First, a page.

Qatar's Al-Jazeera English hosting FETÖ terrorists causes backlash

DAILY SABAH
ISTANBUL
Published 10.07.2019 00:11

Just as Turkey prepares to commemorate those who died in the July 15 coup attempt, carried out by the Gülenist Terror Group (FETÖ) in 2016, the Qatar-based media giant Al-Jazeera English recently hosted two FETÖ members presenting themselves to be the victims. With only a few days left to the anniversary of the July 15 coup attempt that caused the killing of hundreds and keeps its place within societal memory as a traumatic event, some international media outlets started to promote the terrorists of FETÖ, presenting them as if they are victims.

Mahir Zeynalov, a former editor at FETÖ's media outlet, Today's Zaman, and Çağdaş Kaplan, a well-known FETÖ terrorist who fled the country after the coup attempt, appeared in an Al-Jazeera English program on journalism in Turkey.

They were joined by Can Dündar, the former editor-in-chief of the Turkish language daily, Cumhuriyet. Dündar, who has a red notice against his name, is also on the run on charges of spying and revealing state secrets.

Qatar's Al-Jazeera English channel hosted the FETÖ members, including ones being sought with red issues, and broadcast their lies and wrong accusations toward Turkey. The channel could not get away with this attack on Turkey and its values as the audience bashed the move.

As part of a show on journalism in Turkey, Al-Jazeera English decided to interview FETÖ fugitives, namely Mahir Zeydanov, a former editor of the group's media outlet, Today's Zaman, and Çağdaş Kaplan, another well-known FETÖ member, who escaped the country following the coup attempt. Can Dündar, who has been charged with the accusations of being a spy and is wanted under a red issue, was also interviewed.

Although the topic of discussion was supposedly journalism in Turkey, the move seen by the audience as an attmpt to defame Turkey as a country and a state.

Al-Jazeera English, on the other hand, presented these FETÖ members as though they were journalists in exile. The show allowed the members to share their skewed views on Turkey and how they fled the country. The real victims of the coup attempt, however, were completely overlooked throughout the show.

The appearance of Dündar, who has been charged with attempting to incite and manipulate the public, supporting members of terrorist groups against law enforcement trying to defuse the situation and acting as a provocateur during the Gezi protests? was the tipping point. People took to social media to voice their criticism of the show and made clear that these people were indeed terrorists, not journalists.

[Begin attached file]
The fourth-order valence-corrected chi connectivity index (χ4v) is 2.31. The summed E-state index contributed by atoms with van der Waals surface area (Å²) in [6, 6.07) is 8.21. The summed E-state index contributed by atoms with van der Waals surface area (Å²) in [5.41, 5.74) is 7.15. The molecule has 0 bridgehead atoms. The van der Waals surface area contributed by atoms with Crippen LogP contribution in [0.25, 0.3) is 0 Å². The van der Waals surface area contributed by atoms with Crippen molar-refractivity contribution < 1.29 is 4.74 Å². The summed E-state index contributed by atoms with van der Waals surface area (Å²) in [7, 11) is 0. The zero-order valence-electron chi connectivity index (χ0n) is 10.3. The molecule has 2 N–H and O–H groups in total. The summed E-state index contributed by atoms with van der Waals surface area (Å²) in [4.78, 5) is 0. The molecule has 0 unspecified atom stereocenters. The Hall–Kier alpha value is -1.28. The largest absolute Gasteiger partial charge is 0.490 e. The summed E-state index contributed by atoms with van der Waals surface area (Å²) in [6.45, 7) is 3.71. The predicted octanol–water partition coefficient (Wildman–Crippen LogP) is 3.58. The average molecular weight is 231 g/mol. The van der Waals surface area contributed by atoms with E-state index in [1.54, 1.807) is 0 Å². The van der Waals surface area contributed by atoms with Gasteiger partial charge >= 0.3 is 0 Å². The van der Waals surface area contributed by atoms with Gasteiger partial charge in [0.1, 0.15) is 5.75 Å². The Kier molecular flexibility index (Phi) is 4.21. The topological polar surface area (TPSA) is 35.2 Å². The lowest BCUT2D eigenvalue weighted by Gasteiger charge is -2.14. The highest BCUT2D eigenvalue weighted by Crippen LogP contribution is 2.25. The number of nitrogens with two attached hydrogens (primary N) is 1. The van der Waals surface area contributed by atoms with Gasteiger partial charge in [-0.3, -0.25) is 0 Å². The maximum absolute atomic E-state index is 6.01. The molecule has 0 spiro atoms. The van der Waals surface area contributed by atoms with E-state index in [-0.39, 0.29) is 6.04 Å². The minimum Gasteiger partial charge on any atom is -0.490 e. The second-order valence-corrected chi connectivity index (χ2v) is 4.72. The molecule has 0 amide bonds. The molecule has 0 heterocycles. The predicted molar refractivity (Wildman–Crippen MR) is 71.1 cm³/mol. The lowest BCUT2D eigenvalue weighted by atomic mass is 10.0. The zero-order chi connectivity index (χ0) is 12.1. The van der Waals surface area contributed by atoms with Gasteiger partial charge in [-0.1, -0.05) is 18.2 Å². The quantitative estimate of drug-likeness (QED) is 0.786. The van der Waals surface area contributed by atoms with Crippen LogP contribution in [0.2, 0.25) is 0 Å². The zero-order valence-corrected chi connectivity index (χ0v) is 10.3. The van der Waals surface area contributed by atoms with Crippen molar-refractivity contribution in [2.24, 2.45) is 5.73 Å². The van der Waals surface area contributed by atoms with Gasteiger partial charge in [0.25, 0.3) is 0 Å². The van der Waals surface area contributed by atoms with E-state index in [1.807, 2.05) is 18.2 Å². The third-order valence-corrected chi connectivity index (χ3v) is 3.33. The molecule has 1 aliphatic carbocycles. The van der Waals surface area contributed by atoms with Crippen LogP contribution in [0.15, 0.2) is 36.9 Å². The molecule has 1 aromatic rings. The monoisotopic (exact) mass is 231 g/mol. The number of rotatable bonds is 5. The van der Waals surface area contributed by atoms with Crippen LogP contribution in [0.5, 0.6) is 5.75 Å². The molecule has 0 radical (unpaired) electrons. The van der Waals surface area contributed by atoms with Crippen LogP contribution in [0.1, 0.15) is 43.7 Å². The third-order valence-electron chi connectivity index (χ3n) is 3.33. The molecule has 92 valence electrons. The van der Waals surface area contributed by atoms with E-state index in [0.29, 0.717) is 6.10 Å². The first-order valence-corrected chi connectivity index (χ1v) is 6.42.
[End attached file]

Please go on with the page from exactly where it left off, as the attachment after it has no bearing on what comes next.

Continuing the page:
FETÖ and its U.S.-based leader Fetullah Gülen orchestrated the defeated coup on July 15, 2016, which left 251 people dead and nearly 2,200 injured.

According to former Al-Jazeera Arabic journalist and the foreign news editor of the Turkish language news channel, A Haber, Felemez Doğan, the reason behind Al-Jazeera English hosting programs that target Turkey can be traced back to the channel's foundation.

Stating that the channel was founded approximately at the same time that BBC World was closed in 1996 in Qatar, Doğan said that most of the BBC World workers started to work at Al-Jazeera English at that time and brought their own understanding of journalism to this channel as well.

"However, this understanding of journalism was deeply affected by their respective countries' perspective over these kinds of issues, including Turkey," he said, adding that they have a Western perspective that is disguised under the name of 'objective journalism.'"

"Thus," Doğan said, "there is a big difference between the understanding of journalism at Al-Jazeera English and Al-Jazeera Arabic." He underlined that Al-Jazeera Arabic is very aware of Turkey, its challenges, domestic issues, and the country's significance in regional and international politics while Al-Jazeera English has a prejudice against the country and does not hesitate to express this bias in their treatment of news from Turkey.

"The ones who produce and approve such news are polarized and subjective," said Nurhayat Kızılkan, a sociologist. "We are mentioning a group that tries to infiltrate everywhere. It is illegal. So, I don't believe that anyone who claims to be objective would consider promoting this group as normal," she emphasized, adding that because of such subjective news, people lose their trust in journalism.

Regarding Dündar himself, Kızılkaya said that he himself is the one who damaged the reputation of journalism by enabling his newspaper Cumhuriyet daily to be invaded by FETÖ terrorists. "Now, the criticism that initially targeted the Turkish government has turned into the bashing of Turkey as a whole. These people claim to be journalists and the international media hosts them as if they are legitimate," she added.

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